Being convicted of a crime has both short-term and long-term consequences. When you visit a law firm in Paterson to consult a criminal defense lawyer, you’ll learn about the potential penalties of conviction. In addition to the possibility of serving time behind bars, your defense lawyer may advise you that a conviction can adversely affect your civic rights, professional standing, and financial stability. While you cannot escape certain penalties if you’re convicted, your criminal defense lawyer may be able to help you file for expungement in New Jersey.
What does Expungement Accomplish?
If your defense attorney can successfully expunge your records, it means that your criminal history will no longer be accessible by the public. Furthermore, you’ll have the legal right to refuse to disclose information about your past to individuals such as prospective employers. For example, you’ll be allowed to answer “no” if a hiring manager asks if you’ve ever been arrested or convicted of a crime. Your criminal history is removed from the court records, detention facility records, juvenile justice agency records, criminal justice agency records, and law enforcement agency records.
What are the Benefits of Expungement?
It isn’t always easy to get criminal records expunged, but the benefits are well worth the investment of your time. Finding gainful employment or retaining your current job are just two of the reasons why you might seek expungement. Depending on the nature of your conviction, your criminal history might prevent you from seeking public assistance, public housing, and even housing through private landlords. You might be barred from exercising your right to vote in elections or to own a firearm. You might also be prevented from seeking to acquire or reinstate a professional or occupational license. Expungement is much like erasing your criminal history; it allows you to get a fresh start in life.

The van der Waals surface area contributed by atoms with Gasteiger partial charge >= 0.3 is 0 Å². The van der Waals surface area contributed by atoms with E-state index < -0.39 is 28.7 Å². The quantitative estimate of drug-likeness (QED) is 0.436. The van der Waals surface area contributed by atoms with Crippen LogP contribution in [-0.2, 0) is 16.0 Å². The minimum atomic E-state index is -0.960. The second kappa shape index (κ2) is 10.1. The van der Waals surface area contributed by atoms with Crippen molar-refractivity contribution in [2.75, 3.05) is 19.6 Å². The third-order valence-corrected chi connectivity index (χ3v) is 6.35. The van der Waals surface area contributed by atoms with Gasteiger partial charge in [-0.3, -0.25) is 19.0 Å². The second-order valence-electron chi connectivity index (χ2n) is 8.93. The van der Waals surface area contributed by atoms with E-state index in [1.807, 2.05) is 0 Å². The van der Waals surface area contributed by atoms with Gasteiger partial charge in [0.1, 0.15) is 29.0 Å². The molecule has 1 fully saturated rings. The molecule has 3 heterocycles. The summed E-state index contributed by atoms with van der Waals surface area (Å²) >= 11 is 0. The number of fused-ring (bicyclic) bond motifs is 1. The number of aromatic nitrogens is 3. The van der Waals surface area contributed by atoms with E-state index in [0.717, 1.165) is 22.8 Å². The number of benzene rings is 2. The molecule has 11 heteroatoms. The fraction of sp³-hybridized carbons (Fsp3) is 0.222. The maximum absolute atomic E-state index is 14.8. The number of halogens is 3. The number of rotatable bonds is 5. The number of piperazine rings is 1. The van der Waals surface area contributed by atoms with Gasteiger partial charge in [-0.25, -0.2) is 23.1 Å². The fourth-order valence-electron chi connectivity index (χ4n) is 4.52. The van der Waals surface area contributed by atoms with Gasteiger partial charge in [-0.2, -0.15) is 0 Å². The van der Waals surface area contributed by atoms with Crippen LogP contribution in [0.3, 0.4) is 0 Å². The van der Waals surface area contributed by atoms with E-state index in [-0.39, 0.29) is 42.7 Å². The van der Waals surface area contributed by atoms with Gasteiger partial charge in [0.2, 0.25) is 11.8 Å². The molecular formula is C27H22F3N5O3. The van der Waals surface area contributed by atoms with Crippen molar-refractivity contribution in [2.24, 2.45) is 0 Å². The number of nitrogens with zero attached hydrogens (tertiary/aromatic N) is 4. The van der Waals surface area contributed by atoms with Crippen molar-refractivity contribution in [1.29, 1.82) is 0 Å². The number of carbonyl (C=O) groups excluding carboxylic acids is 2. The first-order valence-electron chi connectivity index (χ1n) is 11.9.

Could I File for Expungement?
You should consult a criminal defense lawyer to find out if you might be eligible for expungement. The eligibility guidelines vary from state to state. In New Jersey, factors that may be considered include whether you were arrested or also convicted, whether you have multiple convictions, and whether there are any pending criminal charges. Other factors include a history of prior expungements and the nature of the crime. Convictions of certain crimes are never eligible for expungement, such as kidnapping, sexual assault, and murder.